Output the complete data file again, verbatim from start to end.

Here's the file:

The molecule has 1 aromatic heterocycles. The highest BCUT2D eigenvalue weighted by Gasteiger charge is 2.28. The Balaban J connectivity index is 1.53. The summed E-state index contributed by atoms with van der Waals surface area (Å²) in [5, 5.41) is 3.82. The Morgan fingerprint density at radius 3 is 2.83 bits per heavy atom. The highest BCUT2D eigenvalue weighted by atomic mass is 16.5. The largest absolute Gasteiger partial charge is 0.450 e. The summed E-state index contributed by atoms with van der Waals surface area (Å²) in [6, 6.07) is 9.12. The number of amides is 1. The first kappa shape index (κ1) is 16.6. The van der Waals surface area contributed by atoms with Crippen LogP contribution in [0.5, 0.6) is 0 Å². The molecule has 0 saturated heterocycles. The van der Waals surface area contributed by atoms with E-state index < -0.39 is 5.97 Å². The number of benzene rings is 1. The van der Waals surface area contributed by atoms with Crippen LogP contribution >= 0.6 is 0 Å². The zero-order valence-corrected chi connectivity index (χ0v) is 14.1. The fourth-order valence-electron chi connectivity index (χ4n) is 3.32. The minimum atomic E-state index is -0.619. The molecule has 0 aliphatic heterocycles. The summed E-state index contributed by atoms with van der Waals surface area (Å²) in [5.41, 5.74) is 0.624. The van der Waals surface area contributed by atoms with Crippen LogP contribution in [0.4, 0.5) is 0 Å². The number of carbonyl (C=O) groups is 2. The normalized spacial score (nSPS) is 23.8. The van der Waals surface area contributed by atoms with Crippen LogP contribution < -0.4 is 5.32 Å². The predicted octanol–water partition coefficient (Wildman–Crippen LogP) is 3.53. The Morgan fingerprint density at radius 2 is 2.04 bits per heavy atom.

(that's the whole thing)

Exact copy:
The molecule has 1 aromatic heterocycles. The highest BCUT2D eigenvalue weighted by Gasteiger charge is 2.28. The Balaban J connectivity index is 1.53. The summed E-state index contributed by atoms with van der Waals surface area (Å²) in [5, 5.41) is 3.82. The Morgan fingerprint density at radius 3 is 2.83 bits per heavy atom. The highest BCUT2D eigenvalue weighted by atomic mass is 16.5. The largest absolute Gasteiger partial charge is 0.450 e. The summed E-state index contributed by atoms with van der Waals surface area (Å²) in [6, 6.07) is 9.12. The number of amides is 1. The first kappa shape index (κ1) is 16.6. The van der Waals surface area contributed by atoms with Crippen LogP contribution in [0.5, 0.6) is 0 Å². The molecule has 0 saturated heterocycles. The van der Waals surface area contributed by atoms with E-state index < -0.39 is 5.97 Å². The number of benzene rings is 1. The van der Waals surface area contributed by atoms with Crippen LogP contribution >= 0.6 is 0 Å². The zero-order valence-corrected chi connectivity index (χ0v) is 14.1. The fourth-order valence-electron chi connectivity index (χ4n) is 3.32. The minimum atomic E-state index is -0.619. The molecule has 0 aliphatic heterocycles. The summed E-state index contributed by atoms with van der Waals surface area (Å²) in [5.41, 5.74) is 0.624. The van der Waals surface area contributed by atoms with Crippen LogP contribution in [0.4, 0.5) is 0 Å². The number of carbonyl (C=O) groups is 2. The normalized spacial score (nSPS) is 23.8. The van der Waals surface area contributed by atoms with Crippen LogP contribution < -0.4 is 5.32 Å². The predicted octanol–water partition coefficient (Wildman–Crippen LogP) is 3.53. The Morgan fingerprint density at radius 2 is 2.04 bits per heavy atom.